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Author Topic: Variable LED current source on SPI  (Read 535 times)
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karri
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« on: October 20, 2015, 03:08:59 15:08 »

Hi,
some months ago I published this project:
http://doitwireless.com/2014/09/18/wireless-led-driver-with-pca9634/
There is PCA9634, which is PWM led controller.

Now for a new project I am looking for another LED driver - for some LED current source for multiple LEDs, which works on SPI or some another similar fast bus. I need change 32 RGB LED intensity (a few steps) in less than 1ms. PWM in useless for me, because of noise, which could cause (there is hi-impedance measurement on the board).

Edit: Expected LED current about 20mA for each LED.

Have you someone any idea, which devide could I use for this project?
Thank you
« Last Edit: October 20, 2015, 07:14:59 19:14 by karri » Logged
Ichan
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« Reply #1 on: October 20, 2015, 05:26:27 17:26 »

The current requirement is not mentioned, for arrays of low power rgb leds WS2811 is very attractive, or WS2812 which is WS2811 on 5050 style rgb led.

-ichan
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solutions
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« Reply #2 on: October 21, 2015, 09:47:43 09:47 »

PWM is useless to you because you are building a PAM communications link.

If you just come out and tell us what you are actually building, you'll get a much higher quality answer than such as the one from the rogue Tongue that posted before my post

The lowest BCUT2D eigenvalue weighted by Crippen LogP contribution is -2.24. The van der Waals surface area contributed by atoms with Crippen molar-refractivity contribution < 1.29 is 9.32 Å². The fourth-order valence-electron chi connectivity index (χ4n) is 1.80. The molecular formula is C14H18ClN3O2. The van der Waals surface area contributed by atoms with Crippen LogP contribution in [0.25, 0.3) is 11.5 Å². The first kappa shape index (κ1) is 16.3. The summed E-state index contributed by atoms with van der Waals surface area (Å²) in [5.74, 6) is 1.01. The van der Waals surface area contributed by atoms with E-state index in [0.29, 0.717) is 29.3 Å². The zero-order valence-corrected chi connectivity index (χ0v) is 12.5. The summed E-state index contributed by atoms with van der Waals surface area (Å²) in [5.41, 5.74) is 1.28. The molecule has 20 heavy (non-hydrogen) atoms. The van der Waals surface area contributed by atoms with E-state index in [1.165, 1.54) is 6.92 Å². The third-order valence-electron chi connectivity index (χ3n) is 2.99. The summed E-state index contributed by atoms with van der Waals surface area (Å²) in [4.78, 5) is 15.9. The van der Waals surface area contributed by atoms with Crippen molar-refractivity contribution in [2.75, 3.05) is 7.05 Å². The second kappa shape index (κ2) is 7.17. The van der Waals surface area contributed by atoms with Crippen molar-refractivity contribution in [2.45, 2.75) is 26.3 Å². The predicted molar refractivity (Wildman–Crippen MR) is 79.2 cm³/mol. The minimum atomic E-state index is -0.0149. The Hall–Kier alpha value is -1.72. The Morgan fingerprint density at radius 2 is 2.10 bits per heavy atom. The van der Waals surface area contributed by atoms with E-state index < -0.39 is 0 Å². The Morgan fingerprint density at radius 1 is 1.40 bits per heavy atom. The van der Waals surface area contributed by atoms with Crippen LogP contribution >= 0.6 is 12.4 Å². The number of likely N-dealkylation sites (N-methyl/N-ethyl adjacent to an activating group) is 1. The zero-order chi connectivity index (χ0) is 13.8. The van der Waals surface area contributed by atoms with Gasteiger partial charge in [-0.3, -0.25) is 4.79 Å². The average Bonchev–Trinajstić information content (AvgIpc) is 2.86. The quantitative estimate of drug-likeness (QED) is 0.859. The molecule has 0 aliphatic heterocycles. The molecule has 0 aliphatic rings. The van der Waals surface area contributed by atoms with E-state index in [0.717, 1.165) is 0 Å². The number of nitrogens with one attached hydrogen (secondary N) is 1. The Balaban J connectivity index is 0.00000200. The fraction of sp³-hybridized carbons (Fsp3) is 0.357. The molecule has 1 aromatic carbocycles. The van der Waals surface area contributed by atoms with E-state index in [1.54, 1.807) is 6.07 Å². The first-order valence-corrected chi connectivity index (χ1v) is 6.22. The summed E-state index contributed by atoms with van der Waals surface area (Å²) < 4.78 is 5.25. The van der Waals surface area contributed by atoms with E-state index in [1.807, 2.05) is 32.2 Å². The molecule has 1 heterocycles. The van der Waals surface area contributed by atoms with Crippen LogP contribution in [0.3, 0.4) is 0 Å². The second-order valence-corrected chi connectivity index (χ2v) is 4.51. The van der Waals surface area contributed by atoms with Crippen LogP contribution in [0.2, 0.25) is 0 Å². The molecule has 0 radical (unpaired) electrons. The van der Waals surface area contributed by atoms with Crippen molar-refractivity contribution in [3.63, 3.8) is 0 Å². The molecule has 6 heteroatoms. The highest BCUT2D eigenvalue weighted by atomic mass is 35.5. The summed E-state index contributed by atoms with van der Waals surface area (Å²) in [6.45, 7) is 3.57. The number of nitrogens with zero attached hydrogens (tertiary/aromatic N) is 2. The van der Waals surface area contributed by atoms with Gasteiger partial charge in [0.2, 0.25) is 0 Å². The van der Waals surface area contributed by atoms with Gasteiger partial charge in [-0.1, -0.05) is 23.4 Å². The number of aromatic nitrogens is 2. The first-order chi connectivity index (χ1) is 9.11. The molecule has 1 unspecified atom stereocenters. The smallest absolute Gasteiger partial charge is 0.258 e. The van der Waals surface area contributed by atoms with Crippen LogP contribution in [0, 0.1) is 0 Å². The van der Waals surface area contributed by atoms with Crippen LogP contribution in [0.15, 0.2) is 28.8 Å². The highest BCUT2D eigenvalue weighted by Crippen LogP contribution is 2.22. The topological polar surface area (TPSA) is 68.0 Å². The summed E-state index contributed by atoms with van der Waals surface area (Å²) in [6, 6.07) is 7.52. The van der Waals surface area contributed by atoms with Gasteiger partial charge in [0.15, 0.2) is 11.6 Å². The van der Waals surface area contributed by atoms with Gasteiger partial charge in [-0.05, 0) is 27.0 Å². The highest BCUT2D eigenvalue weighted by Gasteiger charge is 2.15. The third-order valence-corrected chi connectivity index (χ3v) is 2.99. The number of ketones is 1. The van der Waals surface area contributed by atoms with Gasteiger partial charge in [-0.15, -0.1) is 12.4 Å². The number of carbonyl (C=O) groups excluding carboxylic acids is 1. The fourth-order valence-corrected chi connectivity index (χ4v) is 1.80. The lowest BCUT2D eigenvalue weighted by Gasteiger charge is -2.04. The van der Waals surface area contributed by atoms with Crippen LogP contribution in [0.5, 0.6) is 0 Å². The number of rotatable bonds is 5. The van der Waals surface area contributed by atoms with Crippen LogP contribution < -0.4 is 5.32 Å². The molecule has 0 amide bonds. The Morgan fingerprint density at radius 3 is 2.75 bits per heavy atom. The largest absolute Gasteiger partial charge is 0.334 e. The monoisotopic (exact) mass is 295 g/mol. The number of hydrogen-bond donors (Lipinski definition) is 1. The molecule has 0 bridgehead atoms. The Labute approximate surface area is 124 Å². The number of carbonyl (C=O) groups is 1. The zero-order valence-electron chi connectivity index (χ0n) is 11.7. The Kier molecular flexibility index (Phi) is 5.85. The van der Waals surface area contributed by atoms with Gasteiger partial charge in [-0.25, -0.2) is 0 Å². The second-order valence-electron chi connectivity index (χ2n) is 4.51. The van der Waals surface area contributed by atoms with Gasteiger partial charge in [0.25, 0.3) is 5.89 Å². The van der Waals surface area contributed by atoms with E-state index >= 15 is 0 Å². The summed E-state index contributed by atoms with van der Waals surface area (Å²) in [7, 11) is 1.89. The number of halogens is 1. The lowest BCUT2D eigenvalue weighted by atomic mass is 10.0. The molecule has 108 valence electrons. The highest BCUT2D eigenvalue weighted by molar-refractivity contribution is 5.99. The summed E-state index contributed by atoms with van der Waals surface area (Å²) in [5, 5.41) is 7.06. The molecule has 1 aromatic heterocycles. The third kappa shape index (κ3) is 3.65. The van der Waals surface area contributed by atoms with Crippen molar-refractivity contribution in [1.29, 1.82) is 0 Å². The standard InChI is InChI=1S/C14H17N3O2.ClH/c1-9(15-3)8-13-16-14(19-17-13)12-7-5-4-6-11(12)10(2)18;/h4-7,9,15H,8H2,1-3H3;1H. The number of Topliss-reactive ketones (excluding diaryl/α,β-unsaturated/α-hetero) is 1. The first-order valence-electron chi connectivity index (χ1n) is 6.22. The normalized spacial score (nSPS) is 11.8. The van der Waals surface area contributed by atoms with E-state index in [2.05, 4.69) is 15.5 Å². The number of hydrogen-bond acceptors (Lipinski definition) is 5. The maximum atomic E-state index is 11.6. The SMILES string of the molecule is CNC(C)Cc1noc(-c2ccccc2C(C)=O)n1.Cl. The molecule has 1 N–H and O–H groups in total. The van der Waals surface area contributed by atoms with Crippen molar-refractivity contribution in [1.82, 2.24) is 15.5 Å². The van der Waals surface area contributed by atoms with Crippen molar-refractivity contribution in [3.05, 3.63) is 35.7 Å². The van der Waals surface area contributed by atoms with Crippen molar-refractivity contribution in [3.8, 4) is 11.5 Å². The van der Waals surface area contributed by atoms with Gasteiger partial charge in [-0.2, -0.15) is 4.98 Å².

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Gallymimu
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« Reply #3 on: October 21, 2015, 05:45:30 17:45 »

As solutions said, some more detail, specifically on your high impedance measurement would be nice.  There isn't really a reason why PWM shouldn't work if you design your circuits properly.  It sounds like your switching currents should be pretty low so noise should be easy to deal with.  Softening your switch times can also help.

That said, you could use a bunch of these to do it:
http://www.ti.com/product/tlc5922

"The TLC5922 is a 16-channel constant-current sink driver. Each channel has an On/Off state and a 128-step adjustable constant-current sink (dot correction). The dot correction adjusts the brightness variations between LED, LED channels, and other LED drivers. Both dot correction and On/Off state are accessible via a serial data interface. A single external resistor sets the maximum current of all 16 channels."
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Ichan
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« Reply #4 on: October 21, 2015, 08:53:54 20:53 »

If you just come out and tell us what you are actually building, you'll get a much higher quality answer than such as the one from the rogue Tongue that posted before my post

 Grin Grin Grin Glad to see you post.

To the topic, consider this if you are going to make it in good quantity, i use some from them.

-ichan
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karri
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« Reply #5 on: October 21, 2015, 09:01:08 21:01 »

Thank you all for tips.
I have no complete idea about contruction, because I cooperate only on LED driving part. This device measure some biological signals (EKG I think) on the head with high-impedace sensors. LEDs are only for eye stimulation. This is second generation of device. Previous generation used PWM LED drivers and there was some false alarms from PWM LED driver on sensors output. So, the idea is, use the another method of RGB led driving.

O.
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Gallymimu
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« Reply #6 on: October 22, 2015, 03:55:49 03:55 »

I've built these kind of systems before.  You are right that non-PWM will be easier, but if designed properly it should work with PWM as well.  You will have similar issues with logic noise associated with the SPI.  It's really a matter of having proper ground planes, appropriate current return paths and keeping the switching currents from feeding through the sensitive circuitry. 
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